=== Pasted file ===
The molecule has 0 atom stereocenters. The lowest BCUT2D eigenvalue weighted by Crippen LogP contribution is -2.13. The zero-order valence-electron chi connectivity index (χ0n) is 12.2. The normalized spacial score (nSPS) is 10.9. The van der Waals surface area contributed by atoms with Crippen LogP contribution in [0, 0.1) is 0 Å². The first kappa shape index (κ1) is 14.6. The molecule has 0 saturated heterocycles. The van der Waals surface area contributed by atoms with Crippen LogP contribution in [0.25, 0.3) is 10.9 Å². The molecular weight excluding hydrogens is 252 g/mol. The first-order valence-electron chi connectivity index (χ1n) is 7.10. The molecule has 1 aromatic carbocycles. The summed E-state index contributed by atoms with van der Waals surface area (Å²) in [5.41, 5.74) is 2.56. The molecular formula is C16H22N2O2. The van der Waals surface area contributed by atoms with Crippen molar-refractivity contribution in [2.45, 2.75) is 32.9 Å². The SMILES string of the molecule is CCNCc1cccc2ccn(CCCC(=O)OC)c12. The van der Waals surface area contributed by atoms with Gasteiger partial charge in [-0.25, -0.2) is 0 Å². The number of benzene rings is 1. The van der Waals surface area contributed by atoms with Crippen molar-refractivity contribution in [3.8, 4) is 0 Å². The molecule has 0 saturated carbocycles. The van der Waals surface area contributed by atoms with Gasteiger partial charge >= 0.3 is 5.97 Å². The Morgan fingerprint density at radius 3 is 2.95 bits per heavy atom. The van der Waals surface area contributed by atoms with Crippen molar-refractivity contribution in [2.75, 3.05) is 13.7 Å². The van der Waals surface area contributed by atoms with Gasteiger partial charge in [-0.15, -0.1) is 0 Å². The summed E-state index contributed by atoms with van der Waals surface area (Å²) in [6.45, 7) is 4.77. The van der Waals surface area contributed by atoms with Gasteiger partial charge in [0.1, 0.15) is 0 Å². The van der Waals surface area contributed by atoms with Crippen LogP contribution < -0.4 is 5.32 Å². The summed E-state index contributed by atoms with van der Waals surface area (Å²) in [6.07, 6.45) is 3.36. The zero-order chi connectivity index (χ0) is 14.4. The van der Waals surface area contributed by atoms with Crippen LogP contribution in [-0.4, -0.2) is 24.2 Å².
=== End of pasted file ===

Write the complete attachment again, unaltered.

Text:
The molecule has 0 atom stereocenters. The lowest BCUT2D eigenvalue weighted by Crippen LogP contribution is -2.13. The zero-order valence-electron chi connectivity index (χ0n) is 12.2. The normalized spacial score (nSPS) is 10.9. The van der Waals surface area contributed by atoms with Crippen LogP contribution in [0, 0.1) is 0 Å². The first kappa shape index (κ1) is 14.6. The molecule has 0 saturated heterocycles. The van der Waals surface area contributed by atoms with Crippen LogP contribution in [0.25, 0.3) is 10.9 Å². The molecular weight excluding hydrogens is 252 g/mol. The first-order valence-electron chi connectivity index (χ1n) is 7.10. The molecule has 1 aromatic carbocycles. The summed E-state index contributed by atoms with van der Waals surface area (Å²) in [5.41, 5.74) is 2.56. The molecular formula is C16H22N2O2. The van der Waals surface area contributed by atoms with Crippen molar-refractivity contribution in [2.45, 2.75) is 32.9 Å². The SMILES string of the molecule is CCNCc1cccc2ccn(CCCC(=O)OC)c12. The van der Waals surface area contributed by atoms with Gasteiger partial charge in [-0.25, -0.2) is 0 Å². The number of benzene rings is 1. The van der Waals surface area contributed by atoms with Crippen molar-refractivity contribution in [3.8, 4) is 0 Å². The molecule has 0 saturated carbocycles. The van der Waals surface area contributed by atoms with Gasteiger partial charge >= 0.3 is 5.97 Å². The Morgan fingerprint density at radius 3 is 2.95 bits per heavy atom. The van der Waals surface area contributed by atoms with Crippen molar-refractivity contribution in [2.75, 3.05) is 13.7 Å². The van der Waals surface area contributed by atoms with Gasteiger partial charge in [-0.15, -0.1) is 0 Å². The summed E-state index contributed by atoms with van der Waals surface area (Å²) in [6.45, 7) is 4.77. The van der Waals surface area contributed by atoms with Gasteiger partial charge in [0.1, 0.15) is 0 Å². The van der Waals surface area contributed by atoms with Crippen LogP contribution < -0.4 is 5.32 Å². The summed E-state index contributed by atoms with van der Waals surface area (Å²) in [6.07, 6.45) is 3.36. The zero-order chi connectivity index (χ0) is 14.4. The van der Waals surface area contributed by atoms with Crippen LogP contribution in [-0.4, -0.2) is 24.2 Å².